The beautiful thing about learning is nobody can take it away from you.”
–B.B. King

B.B. King, you said a mouthful! Learning is something you have forever, something you can get any time you like, at least in this country and  something that, thanks to a wonderful library system, you can get for free. That’s the reason that levies for libraries are the only levies for which I vote “yes.”

The biggest problem I see is there are just too many interesting things to learn! As I mentioned yesterday, I think green roofs are interesting. So are photography, gardens, biking, opera, music, computers (and learning how to control them, if that’s even possible), baking, blogging, garbage, vertical farming, history, art, education; choices ad infinitum. So many interesting things, so little time; time that’s also needed for everyday things. The trick is to decide whether to specialize in one interesting thing at a time or dabble a bit in a lot of different things. Every time I go to the library and do any browsing, I have to be prepared for a concerted attack by a plethora of books on a variety of fascinating subjects, each one sending out the subliminal message “Read me; read me.”

There are other ways to learn,too. The internet expands the ways to learn and brings them even closer. You can learn free from some of the best minds in the world. You can access all sorts of information in just a few seconds, even though as with much else, you have to be careful about what you take as truth. You can get books and lectures on CD or watch DVD’s that take you all over the world. You can learn about the constitution from outstanding teachers (https://constitution.hillsdale.edu/sslpage.aspx?pid=824), buy lectures at places like http://www.thegreatcourses.com/ or just check them out at the library. Even if you don’t own a computer, you can use one at your local library. Can you tell I love libraries?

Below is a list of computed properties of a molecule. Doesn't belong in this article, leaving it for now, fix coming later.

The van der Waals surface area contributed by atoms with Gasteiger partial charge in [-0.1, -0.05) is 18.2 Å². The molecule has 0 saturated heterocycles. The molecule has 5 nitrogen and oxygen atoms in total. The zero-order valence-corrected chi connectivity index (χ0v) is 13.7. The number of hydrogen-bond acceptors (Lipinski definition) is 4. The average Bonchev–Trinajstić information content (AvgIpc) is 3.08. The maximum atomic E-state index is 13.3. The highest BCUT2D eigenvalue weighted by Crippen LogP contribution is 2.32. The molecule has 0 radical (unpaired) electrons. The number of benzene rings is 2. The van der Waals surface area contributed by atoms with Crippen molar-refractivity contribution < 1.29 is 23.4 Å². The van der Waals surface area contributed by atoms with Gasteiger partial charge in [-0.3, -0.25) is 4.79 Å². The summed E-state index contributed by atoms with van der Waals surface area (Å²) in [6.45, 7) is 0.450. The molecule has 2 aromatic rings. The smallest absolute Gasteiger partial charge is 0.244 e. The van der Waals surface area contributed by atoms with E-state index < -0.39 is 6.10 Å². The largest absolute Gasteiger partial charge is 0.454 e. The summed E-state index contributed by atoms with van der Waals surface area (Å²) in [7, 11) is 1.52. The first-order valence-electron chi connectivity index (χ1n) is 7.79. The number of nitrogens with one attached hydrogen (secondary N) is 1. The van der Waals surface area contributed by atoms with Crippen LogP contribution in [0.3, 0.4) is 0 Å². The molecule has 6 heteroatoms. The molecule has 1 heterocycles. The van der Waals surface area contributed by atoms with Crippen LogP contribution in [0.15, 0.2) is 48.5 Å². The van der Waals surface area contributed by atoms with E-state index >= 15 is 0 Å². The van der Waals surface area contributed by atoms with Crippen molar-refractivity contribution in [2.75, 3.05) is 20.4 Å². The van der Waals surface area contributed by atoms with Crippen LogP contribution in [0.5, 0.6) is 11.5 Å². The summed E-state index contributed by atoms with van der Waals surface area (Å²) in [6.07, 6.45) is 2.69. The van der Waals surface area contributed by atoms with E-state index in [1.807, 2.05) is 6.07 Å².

There are art and natural history museums, a Spam museum (http://www.spam.com/spam-101/the-spam-museum), at least one mustard museum (http://mustardmuseum.com/) , maritime collections (http://www.noblemaritime.org/) and so on. Practically everything you can think of or are interested in has a museum somewhere, even if you can’t get to it! But you can probably read about It online or find a tour of it on DVD. You can see collections around the world this way. When our girls were little, we had a membership at Cleveland’s Natural History Museum. This meant that when they wanted to leave after fifteen minutes, I didn’t mine and knew we could just come back another time. Cleveland’s world-class art museum is free, although a membership gives you free access to all special exhibits.

You can also learn from people, not just via technology, but in person. There are docents at museums, inexpensive classes through community service programs and people willing to talk with you about their passions. You might even find someone willing to be a mentor or teacher to something you’d like to know more about and learn from them hands-on. Or you might trade time and work for someone teaching you.

How wonderful to have so many choices, although sometimes frustrating because of the variety and a lack of time! What a blessing to live somewhere this is possible! None of us has an excuse not to delve into and grab with both hands (and maybe your toes, too), something so precious, so good for you, something you can have forever and pass on to your children or to others as well. Go out today and learn something new and then pass it on.

What do you think? I'd love to hear your thoughts on this, that or the other thing.

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